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Around the end of January, I hit “unsubscribe” on a $30-a-month software program by Adobe and was quickly informed that I would have to pay a cancellation fee of more than $100 to end the service.

An online conversation with a customer service agent to get rid of the unexpected fee was going nowhere until I typed these two words into the chat: “Statutory chargeback.” Suddenly, I was told I’d be able to cancel at no cost.

Statutory chargebacks are a provision in most provinces’ consumer protection acts that requires card issuers to reverse or cancel a credit card charge for services or goods that customers did not receive. But while this tool has been on the books for around two decades, very few people know about it.

And even those who are aware of them might not fully understand how to use them – including me. As I asked legal experts about my experience, I discovered both the limitations and the largely unexplored potential of this obscure legal tool.

In November I’d signed up for Adobe Acrobat Pro, software I needed to edit PDF files that cost $25.99 a month before tax. I had let a seven-day free trial expire because I thought I might still need the program for a few more weeks. Then, in December, I missed my own reminder to cancel the subscription, which popped up in my calendar during the holiday frenzy.

When I got dinged again in January, I finally resolved to end the unwanted charges right away. I was prepared for the fact that I might have to pay for another month of service and expected the company would end my access to the program at the end of the billing cycle.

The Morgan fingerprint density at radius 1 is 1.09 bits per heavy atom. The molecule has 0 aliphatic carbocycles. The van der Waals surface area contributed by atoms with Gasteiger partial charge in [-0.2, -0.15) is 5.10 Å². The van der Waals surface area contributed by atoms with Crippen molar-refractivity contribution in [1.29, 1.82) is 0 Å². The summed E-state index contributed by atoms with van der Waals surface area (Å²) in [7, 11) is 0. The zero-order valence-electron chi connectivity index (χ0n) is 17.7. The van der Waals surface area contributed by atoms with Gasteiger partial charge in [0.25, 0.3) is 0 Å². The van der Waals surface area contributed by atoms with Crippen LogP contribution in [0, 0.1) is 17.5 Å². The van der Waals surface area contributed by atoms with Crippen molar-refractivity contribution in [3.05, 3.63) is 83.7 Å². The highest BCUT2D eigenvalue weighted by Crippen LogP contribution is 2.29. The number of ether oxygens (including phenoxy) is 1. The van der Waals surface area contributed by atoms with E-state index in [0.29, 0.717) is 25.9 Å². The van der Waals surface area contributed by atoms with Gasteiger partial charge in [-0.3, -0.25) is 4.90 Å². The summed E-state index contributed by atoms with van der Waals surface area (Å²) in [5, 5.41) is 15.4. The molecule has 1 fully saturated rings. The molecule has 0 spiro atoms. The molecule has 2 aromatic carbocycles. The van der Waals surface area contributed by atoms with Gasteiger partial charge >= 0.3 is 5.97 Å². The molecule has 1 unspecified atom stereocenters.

But when I went through the motions of ending the subscription online, a warning appeared on my screen: Cancelling would incur a fee that, in my case, worked out to over $100.

It turned out my Adobe subscription was an annual plan, paid monthly. Beyond the weeklong free trial, I had the ability to obtain a full refund by cancelling within 14 days. After that, if I unsubscribed I would incur a fee, my contract warned with a hyperlink where I could “learn more.” That charge, as the fine print specified, would be equal to 50 per cent of the amount left on the yearlong contract and I would still lose access to the service at the end of that month’s billing period. It was all there in the terms of service, which, I’ll admit, I hadn’t read to the bottom.

When I contacted Adobe via online chat saying that I wanted out of its subscription plan, a customer service agent known to me only as “Tanya” offered to give me three months worth of free access instead.

I politely declined: Could Adobe just cancel the service and waive the fee please?

But Tanya stood firm: “Since you have an annual plan based on a monthly basis, a cancellation fee applies if you cancel now.”

I pleaded and argued that the contract didn’t sufficiently highlight the potential cost of the charge. But Tanya remained unwavering.

It was then that I remembered statutory chargebacks. I reckoned I may have grounds to ask my credit card issuer for just such a special type of chargeback if Adobe applied its cancellation fee. After all, I’d be charged for half of what was left of my annual contract but would lose access to the software at the end of the billing cycle. It sounded like I’d be paying for months worth of a service that I would no longer be allowed to use.

So I told Tanya that if Adobe went through with the fee, I’d ask for a statutory chargeback on my Mastercard.

Within a few minutes, Tanya typed back that “Adobe values you as a customer.” The subscription was promptly cancelled and the fee waived.

I was quite proud of myself for arguing my way out of that fee – until I found out I probably just got lucky. In reality, I likely wasn’t entitled to a statutory chargeback, I learned after several conversations with consumer law experts, although I did have another remedy available to me.

The reason that a statutory chargeback likely didn’t apply in my case is that I received part of what I had paid for, said Daniel Tsai, who teaches law and business at the University of Toronto and Toronto Metropolitan University (formerly Ryerson). Adobe probably waived the fee simply to avoid dealing with a difficult customer, he added.